"A separate entity creates focus, the ability to be more responsive to customers, and the opportunity to institute more novel business practices to help the company succeed," says Optisphere CEO Jost Spielvogel. "From an internal business perspective, when you establish a separate company, you can determine the true value it delivers to its owners."

The Siemens/Optisphere story is somewhat unique, says Spielvogel, because the new company was formed exclusively through acquisitions and has operated at "arms length" from the parent company since inception. While many spinoffs are the result of companies shedding their optical components businesses, Optisphere was formed as a clear management decision to "hyper-focus" on a specific growth market and, initially, in a distinct geographical area. The idea is to take a home-grown approach by building a frontier startup environment and blending it with the backing of a global company.

One of those large companies that shed its optical component business was Lucent Technologies, which announced the spinoff of Agere Systems from its microelectronics group in July 2000. Agere was formed to develop and manufacture optoelectronic components through its optoelectronic division for long- and short-haul communications networks.

In a similar vein, one of the newest spinoff companies made its debut at this year's Optical Fiber Conference in Anaheim, CA. OpNext was formed in September 2000 from Hitachi's fiber-optic components business unit. According to Harry Bosco, CEO at OpNext, Hitachi realized there were substantial growth opportunities within the optical communications industry beyond the business unit's current scale.

"Taking advantage of those opportunities would mean global expansion, investment, and quite possibly, acquisitions," says Bosco. "As such, a globally oriented, focused optical component business was more likely to succeed rapidly. In addition, access to additional capital would accelerate growth and achieve greater market recognition of the business's value."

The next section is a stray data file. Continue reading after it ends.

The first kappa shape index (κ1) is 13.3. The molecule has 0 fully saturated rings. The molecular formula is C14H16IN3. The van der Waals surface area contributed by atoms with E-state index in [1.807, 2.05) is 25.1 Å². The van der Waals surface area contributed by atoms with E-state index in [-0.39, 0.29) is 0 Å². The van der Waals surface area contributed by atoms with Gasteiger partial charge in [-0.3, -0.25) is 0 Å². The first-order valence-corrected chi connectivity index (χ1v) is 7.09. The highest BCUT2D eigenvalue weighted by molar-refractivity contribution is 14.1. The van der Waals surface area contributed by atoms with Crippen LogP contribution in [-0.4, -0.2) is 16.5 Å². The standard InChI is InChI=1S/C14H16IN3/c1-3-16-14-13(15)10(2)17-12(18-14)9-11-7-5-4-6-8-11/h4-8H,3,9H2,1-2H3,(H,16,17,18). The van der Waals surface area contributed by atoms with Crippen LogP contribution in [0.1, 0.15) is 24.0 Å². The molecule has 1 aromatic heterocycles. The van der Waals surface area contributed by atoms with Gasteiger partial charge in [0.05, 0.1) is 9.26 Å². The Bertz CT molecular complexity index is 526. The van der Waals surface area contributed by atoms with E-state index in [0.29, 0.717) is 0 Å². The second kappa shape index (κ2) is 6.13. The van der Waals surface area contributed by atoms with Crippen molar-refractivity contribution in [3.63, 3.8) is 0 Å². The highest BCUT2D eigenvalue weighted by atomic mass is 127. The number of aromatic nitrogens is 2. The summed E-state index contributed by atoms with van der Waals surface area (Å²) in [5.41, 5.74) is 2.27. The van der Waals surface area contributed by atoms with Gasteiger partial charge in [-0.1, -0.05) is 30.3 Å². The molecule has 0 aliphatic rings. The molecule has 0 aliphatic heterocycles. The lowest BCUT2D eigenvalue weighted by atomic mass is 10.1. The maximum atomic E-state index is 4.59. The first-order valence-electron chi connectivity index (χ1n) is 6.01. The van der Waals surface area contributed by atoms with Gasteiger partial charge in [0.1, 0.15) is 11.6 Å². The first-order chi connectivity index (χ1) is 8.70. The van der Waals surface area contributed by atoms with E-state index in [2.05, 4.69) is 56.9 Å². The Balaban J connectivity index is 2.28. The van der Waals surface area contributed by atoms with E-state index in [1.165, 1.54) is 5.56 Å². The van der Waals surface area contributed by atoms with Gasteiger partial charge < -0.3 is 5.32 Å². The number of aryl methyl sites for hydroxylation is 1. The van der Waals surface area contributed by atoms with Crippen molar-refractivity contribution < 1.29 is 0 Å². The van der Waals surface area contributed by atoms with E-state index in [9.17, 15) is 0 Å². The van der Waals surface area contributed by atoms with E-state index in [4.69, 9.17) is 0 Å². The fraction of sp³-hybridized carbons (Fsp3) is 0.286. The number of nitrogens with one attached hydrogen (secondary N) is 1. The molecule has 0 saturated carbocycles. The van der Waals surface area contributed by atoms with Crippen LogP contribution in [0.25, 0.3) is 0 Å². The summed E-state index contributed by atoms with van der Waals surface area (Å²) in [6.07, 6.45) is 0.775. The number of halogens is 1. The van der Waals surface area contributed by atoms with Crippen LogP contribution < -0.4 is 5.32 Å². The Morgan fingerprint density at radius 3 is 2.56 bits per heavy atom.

Currently, Hitachi retains a majority ownership, and OpNext has not been publicly floated. Bosco believes the success of OpNext will derive from expanded sales and marketing to support close relationships with customers, world-class technology development, global investment, and access to capital. "It makes sense to do this as a free-standing unit with the drive, flexibility, and responsiveness to create major shareholder value for investors," says Bosco. "Also, a components entity independent of a systems parent is more likely to be able to sell components to other system-provider customers."

Bosco also sees the optical components industry as a "business in its own right," rather than as a subsidiary of the telecommunications systems industry. That may account for the number of large companies spinning off their component businesses as separate units. He also believes that as Lucent did with Agere, there will be more publicly floated spinoff component companies to come.